Leadership Skills

Don’t just be a boss — be a leader. Maximize your leadership skills in the five most crucial areas: decision making, executive coaching, leadership training, strategic management and understanding your leadership style.

Situational leadership changes depending on the type of leadership (direction and support) each of your employee’s needs. Emotional leadership is based more on the theory of emotional intelligences and relates to the situation at hand.
Access more articles, tools and advice on maximizing your leadership skills.

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Capping your career, or a segment of it, can be hard to pull off on your own terms.
Q: Every few months, I have to give a presentation to the board of directors. One of the board members repeatedly interrupts me, often rudely, with rambling questions or irrelevant comments. He breaks my rhythm and steals my thunder. How can I shut him up?
Many people think the term “leader” is meant for those only in positions of power, like a boss. But anyone can be a leader, and there are multiple opportunities every day at work or in life to practice effective leadership. Robin Camarote writes at Inc.com that you should deliberately practice leadership, or else you will miss out on learning opportunities.
Learning how to be a good leader is a process. Ginny Soskey, writing at HubSpot, cites resources you can turn to for help.

You can say a lot in five minutes or less, but less time for a speech means more planning. Here are 3 tips for doing it.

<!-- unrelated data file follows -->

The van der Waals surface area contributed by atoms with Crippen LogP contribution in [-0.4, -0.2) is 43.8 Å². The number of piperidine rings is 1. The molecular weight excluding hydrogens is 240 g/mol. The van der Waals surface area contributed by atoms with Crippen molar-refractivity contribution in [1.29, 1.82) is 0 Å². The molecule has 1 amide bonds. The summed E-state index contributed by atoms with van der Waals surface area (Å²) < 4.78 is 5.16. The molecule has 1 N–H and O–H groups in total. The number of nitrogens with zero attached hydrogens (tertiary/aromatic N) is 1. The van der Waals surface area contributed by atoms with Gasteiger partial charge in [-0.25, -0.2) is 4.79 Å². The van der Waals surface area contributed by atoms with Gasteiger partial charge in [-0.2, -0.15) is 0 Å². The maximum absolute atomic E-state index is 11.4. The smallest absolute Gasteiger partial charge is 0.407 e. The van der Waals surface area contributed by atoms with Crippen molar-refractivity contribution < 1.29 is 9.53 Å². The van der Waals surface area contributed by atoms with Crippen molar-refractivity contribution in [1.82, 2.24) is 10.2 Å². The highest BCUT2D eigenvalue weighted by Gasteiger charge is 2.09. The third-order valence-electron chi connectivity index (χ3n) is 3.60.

You’ve got to hand John Mackey credit for creating Whole Foods, sweeping out dusty old organic markets and ushering in a new era of green grocers. Despite his air of certitude, one of the secrets to Mackey’s success is his ability to change his mind.

Soon after Steve Cannon became president and CEO of Mercedes-Benz USA in 2012, he launched an ambitious, long-term initiative to upgrade customer service, stating, "This is going to be my legacy."
Entrepreneur Michael Alden says the key to success is often just 5% more: putting in 5% more time and effort, giving 5% more to employees or being 5% more efficient.
"Whether they want to admit it or not, leaders generally only do one or two things really well. The best leaders surround themselves with great people to do the rest and get out of their way."
Building trust is a lot like building a house of cards: It takes a long time to create, but doesn’t take long for it to come tumbling down. A broken promise or betrayed confidence can erode trust very quickly.
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